14 Ways to Save Gas
Gasoline prices have trickled down in the last few weeks, however they are still about double what they were 4 years ago, making it important to get the most mileage out of each gallon of gas as possible. Some of these tips come from “20 ways to save gas this summer” Popular Mechanics 7/2012 magazine. Here are are some of the top suggestions and a few of my own.
- Right turn only route: The other night on the way to a small group meeting, my wife wondered why I took a different route to get there versus coming home. The reason is I like right turns better. No I’m not OCD, well okay I am some but I am also impatient- I know I can make more right turns on red, and spend less time at traffic lights. This increases fuel economy 3% according to the article.
- Avoid traffic: Sitting in traffic for long stretches of time consumes a lot of fuel, so take a less congested route if it isn’t too far out of the way. Many people have GPS navigation systems, they are very helpful to people who aren’t street savvy, since they can help you find alternate routs.
- Avoid high ethanol fuels: Although most gasoline has some ethanol today, avoid the high E fuels since it has less energy, causing reduced mileage- 15% ethanol has 30% less energy.
- Inflate tires: Putting them at their proper level makes them wear better and produces better mileage, low air increases rolling resistance which is bad for gas mileage.
- Tune ups, oil changes and air filters: These simple maintenance items keep the car’s engine running more efficiently, follow your owners manual and visually inspect the items too.
- Eco versus sports tires: Sporty tires are designed primarily for handling, so if you don’t mind a little less cornering ability at higher speeds, look for tires that are designed for high gas mileage
- Close the tailgate if you have a pickup: This seems to go against logic- you would think without the tailgate open, air would flow more freely over the back. However, research indicates that most trucks get better mileage with the tailgate up. The flow of air reacts differently coming off of the big front area, and creates strange air currents if the gate is left down, as air flows towards the back of the truck. Or maybe this is just propaganda the truck makers put out, because they want you to see the manufacturers name advertised across the closed tailgate.
- Empty trunk: Stores tools, golf bags and other rarely used items in your home. Why pay to haul them around if the items are seldom needed?
- Windows up/windows down: At lower speeds during the warmer months, shut the AC off and open windows to save gas. However at higher speeds, the open windows create drag- crank the windows closed, and turn the AC on.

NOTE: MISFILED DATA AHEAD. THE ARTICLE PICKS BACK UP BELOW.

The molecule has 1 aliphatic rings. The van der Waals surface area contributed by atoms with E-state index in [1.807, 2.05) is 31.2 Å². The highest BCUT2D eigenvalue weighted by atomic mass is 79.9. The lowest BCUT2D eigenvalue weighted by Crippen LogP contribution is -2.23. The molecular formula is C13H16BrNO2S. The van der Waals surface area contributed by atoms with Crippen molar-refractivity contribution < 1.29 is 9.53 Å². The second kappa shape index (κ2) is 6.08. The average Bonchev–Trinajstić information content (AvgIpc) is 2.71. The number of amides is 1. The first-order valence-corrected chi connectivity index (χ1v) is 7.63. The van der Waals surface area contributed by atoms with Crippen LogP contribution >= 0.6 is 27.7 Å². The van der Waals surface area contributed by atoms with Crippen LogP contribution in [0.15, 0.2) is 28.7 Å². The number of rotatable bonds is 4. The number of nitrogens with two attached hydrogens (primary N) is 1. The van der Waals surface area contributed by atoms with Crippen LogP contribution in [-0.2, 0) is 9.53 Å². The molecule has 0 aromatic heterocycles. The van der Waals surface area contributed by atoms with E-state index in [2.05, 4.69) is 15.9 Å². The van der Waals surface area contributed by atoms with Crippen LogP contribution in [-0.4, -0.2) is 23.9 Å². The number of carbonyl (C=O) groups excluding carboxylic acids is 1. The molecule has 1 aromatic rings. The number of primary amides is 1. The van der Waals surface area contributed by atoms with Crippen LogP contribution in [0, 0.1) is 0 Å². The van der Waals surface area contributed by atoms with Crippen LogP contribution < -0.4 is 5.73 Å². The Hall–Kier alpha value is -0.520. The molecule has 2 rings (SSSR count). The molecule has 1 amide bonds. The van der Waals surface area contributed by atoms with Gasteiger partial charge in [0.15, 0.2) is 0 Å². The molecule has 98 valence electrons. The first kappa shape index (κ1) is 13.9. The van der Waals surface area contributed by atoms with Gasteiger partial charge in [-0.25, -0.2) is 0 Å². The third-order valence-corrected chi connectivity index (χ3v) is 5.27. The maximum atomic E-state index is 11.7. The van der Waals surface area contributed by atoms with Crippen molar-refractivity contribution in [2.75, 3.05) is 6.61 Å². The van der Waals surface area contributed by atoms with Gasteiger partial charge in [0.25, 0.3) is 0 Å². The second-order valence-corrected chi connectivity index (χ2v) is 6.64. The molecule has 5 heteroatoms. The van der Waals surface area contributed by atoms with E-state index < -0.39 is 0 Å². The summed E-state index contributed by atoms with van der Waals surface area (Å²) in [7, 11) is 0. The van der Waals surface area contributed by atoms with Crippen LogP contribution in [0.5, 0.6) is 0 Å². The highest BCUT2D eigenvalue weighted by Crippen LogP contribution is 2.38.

- Driving the farthest distance first: Hot engines get better gas mileage, so if you are running a lot of errands, head to the farthest one way first, then work your way home. If grocery shopping we take blue ice and a big freezer bag (Costco sells a huge rugged one) to keep perishables fresh.
- Avoid short trips: Package errands together, so you aren’t planning so many short trips. This is better for your car too, since short distances leave water condensation in exhaust systems, leading to rust.
- Remove van seats. Carrying around an extra hundred pounds or more costs gas. If you have an older van the seats are probably easy to remove, however if the kids are grown and you seldom take passengers, store the seats in the garage or basement. Watch your back, they can be heavy and clumsy- ask a neighbor to help you carry them. Most of the newer van’s seats retract into the floor and probably are not removable.
- Coast to traffic lights in gear: This uses less fuel than shifting into neutral. Don’t be overly annoying about doing this, it can induce road rage. But if it’s obvious that the light ahead is red- you can see cars are piled up and opposing traffic is in the intersection, chances are you can coast.
- Accelerate a little faster: This is the biggest shocker to me. Popular mechanics proved in several tests that if you accelerate at double your cars fastest time to 60, then you are most efficient. The wives of slow frugal drivers can rejoice! If your car can hit 60 in 7 or 8 seconds, then take about 15 seconds to get up to speed. However if getting on the highway, let-r-rip-, put the cell phone down, floor the baby, and check your mirrors, and glance over your shoulder to make sure no one is in your blind spot. Now you have a good excuse to grab a stop watch and find a lonely stretch of road to check your car’s 0 – 60 time, have fun!